Poetry Suite by Sam Preminger
Editor Carrie Seitzinger, Poetry, February 1st, 2017
"We umber in the half-dream gloom until morning emerges..."
Autopsy for Everyone, Romantic
Whistling down the road while our neighborhood burns, you look beautiful
tonight. And how could we be any happier? With our freckles and thermos of tea,
discussing tragedies of the week, as if we’d studied evil, as a genome,
a phage on the glass in the lab, as if evil could ever sit still.
The holiday blockbuster had been charming. Dinner lost none of its taste.
We admired the sunset, though we couldn’t see the sun set
for the city and trees stabbing into the sky. We told each other
it must have been brilliant, like a sacred book
we were too young to interpret, or the impact of an atomic blast
seen from Safety, that place far away.
+ + +
Loving the Other
Yes, sometimes I imagine awful things
and feel no womanhood at all. I cannot pretend
these dark stars of fantasy don’t constellate.
I remember the black oaken foot of my childhood
bed where dad taught me men are
from Mars. He floats up,
straightening my tie, tightening, mint
in the vacancy of aftershave
reaching from under the folds
of my mind. There are more heavenly bodies
and moons, more objects in space than syllables
spoken aloud – son – there are lightyears
from Venus to the war god’s
mad world. It was simpler then
before I understood our universe
expands, before my mental affairs
explored the apogee, umbra, dark energy:
the identity I would not speak.
In theory, there is prayer. In the theory’s Big Crunch
everything we ever were comes together
again the way it used to be.
And yes, black holes consume us, but then
consume each other, our entropy all necessary
in this primordial cosmic plot: a re-unity
of everything which can’t yet be disproven.
+ + +
Bury your jar full of fireflies. It is time to sleep,
my Wild Radish. Wasps crick back into their holes.
A drunk moon fumbles through a yew,
catching like cotton on branches. What is it
to be soft enough to eat? To be tender? To stop
and light tinder as if you could fight
against the sodden night which drapes
on the forests, which quicksilvers
closer to Earth. We have come here
to cook, to camp atop the braille of roots and rocks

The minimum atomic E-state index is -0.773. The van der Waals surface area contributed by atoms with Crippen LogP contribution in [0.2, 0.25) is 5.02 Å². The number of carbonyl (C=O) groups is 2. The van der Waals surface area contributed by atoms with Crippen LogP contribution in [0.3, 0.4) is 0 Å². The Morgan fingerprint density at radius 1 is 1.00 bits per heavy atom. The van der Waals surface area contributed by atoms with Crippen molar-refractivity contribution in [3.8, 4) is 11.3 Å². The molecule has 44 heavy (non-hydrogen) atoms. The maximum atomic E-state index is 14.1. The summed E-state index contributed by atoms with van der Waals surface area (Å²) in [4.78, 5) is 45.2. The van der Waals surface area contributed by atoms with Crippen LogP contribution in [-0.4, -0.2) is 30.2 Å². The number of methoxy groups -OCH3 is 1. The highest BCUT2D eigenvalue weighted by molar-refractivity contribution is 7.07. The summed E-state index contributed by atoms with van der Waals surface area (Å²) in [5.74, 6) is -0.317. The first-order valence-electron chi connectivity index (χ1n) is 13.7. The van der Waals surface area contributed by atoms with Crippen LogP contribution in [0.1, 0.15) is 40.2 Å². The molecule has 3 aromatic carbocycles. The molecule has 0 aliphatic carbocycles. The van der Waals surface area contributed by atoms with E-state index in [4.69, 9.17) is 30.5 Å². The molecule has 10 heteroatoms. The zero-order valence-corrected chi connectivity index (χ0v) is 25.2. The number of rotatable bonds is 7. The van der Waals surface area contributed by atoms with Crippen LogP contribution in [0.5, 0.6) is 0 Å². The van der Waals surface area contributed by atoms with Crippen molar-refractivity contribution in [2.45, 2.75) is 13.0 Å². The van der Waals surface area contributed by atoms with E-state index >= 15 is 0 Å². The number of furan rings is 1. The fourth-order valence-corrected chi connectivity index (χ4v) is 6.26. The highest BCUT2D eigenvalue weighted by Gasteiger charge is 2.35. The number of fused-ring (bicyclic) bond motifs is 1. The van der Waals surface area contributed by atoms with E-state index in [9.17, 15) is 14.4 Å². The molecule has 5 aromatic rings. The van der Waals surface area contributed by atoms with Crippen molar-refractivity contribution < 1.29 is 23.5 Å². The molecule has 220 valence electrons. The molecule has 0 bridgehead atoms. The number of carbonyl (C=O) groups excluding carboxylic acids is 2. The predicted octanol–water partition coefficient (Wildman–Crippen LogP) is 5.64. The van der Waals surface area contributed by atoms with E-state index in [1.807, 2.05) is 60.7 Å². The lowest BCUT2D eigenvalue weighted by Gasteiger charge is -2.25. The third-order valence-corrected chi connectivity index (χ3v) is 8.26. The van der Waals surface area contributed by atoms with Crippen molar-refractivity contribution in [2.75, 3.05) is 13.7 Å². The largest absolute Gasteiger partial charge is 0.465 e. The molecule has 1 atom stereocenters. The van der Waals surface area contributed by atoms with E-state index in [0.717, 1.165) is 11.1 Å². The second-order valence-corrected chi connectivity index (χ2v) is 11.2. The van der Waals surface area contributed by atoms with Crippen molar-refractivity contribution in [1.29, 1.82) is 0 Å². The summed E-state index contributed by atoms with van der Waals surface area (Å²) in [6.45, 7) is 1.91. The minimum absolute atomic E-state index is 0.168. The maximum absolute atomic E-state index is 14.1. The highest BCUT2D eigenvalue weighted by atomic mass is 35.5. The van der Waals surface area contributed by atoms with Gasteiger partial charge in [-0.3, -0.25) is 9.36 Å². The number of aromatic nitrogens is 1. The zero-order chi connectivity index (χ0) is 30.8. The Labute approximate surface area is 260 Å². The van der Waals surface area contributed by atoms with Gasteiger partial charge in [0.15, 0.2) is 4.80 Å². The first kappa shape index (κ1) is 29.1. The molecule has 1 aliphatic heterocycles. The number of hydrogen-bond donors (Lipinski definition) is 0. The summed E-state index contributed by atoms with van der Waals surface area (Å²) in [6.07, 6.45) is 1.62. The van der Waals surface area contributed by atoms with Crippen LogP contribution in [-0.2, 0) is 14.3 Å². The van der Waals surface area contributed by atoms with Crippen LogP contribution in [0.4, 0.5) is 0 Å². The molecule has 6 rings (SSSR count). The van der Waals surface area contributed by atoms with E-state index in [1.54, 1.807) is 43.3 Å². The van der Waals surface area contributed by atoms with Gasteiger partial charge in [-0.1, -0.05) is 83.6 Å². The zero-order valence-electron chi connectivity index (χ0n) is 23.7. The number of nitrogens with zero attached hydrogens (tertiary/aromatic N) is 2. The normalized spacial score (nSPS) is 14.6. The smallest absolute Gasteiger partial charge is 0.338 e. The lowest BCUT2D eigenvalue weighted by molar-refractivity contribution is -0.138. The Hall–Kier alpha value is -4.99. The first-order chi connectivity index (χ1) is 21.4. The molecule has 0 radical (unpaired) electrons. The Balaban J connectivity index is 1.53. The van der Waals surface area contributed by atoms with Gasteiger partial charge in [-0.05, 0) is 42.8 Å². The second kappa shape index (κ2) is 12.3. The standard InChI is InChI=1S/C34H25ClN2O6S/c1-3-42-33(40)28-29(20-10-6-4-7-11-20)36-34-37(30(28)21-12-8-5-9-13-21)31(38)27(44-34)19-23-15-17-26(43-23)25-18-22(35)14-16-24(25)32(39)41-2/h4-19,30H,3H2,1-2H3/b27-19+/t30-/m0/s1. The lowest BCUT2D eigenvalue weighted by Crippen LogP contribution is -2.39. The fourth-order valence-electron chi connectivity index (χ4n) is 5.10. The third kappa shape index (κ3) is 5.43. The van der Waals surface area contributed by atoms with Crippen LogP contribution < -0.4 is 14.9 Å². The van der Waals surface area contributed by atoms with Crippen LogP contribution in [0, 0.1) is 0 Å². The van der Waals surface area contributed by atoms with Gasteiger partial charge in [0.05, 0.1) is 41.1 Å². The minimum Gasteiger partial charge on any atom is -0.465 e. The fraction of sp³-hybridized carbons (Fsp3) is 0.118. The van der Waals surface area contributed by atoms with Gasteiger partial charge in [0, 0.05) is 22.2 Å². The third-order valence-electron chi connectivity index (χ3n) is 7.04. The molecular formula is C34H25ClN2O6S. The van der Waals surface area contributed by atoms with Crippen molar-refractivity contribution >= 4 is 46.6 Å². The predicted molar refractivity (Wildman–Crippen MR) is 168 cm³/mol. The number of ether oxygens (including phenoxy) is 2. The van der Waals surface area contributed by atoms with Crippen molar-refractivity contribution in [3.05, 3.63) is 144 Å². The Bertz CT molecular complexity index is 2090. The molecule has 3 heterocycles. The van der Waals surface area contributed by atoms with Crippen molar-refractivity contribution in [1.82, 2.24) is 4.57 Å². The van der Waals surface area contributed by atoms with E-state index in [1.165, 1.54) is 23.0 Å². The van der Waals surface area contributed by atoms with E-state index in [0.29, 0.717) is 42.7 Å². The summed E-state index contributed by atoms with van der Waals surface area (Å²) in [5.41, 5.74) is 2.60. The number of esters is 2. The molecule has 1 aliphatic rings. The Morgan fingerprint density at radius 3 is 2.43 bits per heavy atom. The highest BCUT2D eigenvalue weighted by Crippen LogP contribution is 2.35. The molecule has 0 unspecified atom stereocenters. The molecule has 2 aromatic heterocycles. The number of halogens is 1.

and recall how many centuries our ancestors survived
under these leaves, the rare, bare summer boughs,
our ancestors who were not so unlike ourselves,
no matter what incivility we imagine in the unrefined
old times. They danced, passed family recipes down,
gathering on the clearest nights to praise and feast. We umber
in the half-dream gloom until morning emerges
with its sober sun whose eye none among us will meet.
+ + +
One morning the spare key’s gone missing
off of your nightstand. This is how it begins:
your sister’s voice grown hysterically
shrill on the answering machine,
a black-box narrowing into a sliver,
an absence. Whole city blocks
disappeared that summer. The skyline
depopulated piece by piece. Our infant
– stolen in an eagle’s clutch. Everything
leaving. It seemed the earth was still terribly full. You start
the car. A blueprint of a car. There is no car.
Good god! You had better start searching
+ + +
…….The bad news is you’re falling through the air, nothing to hang on to, no parachute.
…….The good news is, there’s no ground. – Chögyam Trungpa
having set under ocean
like red wine we lie
on our sides
pretending to still
as if no tides
tear at our stomachs
no shifting no matter
the mass of the moon.
No, sleep is not silence
……….in the mind, visions
erratic reel on:
spoonfuls of sun sink
into an unframed abyss,
our blue bodies
wheeze under autumn’s
weighty air. Life
stumbles forward, its atoms
pleating redundant forms:
a tooth, a red drop
of wine in the galaxy.
It’s impossible how tired
+ + +
Header image courtesy of Enrico Nagel. To view his Artist Feature, go here.
Sam Preminger holds an MFA from Pacific University and lives in Portland, OR with his best friend, his dog, and a cat that he’s learning to like. His poems have previously appeared in Split Lip, Event Horizon, and Yes, Poetry, among other publications. For more information, visit his website, here.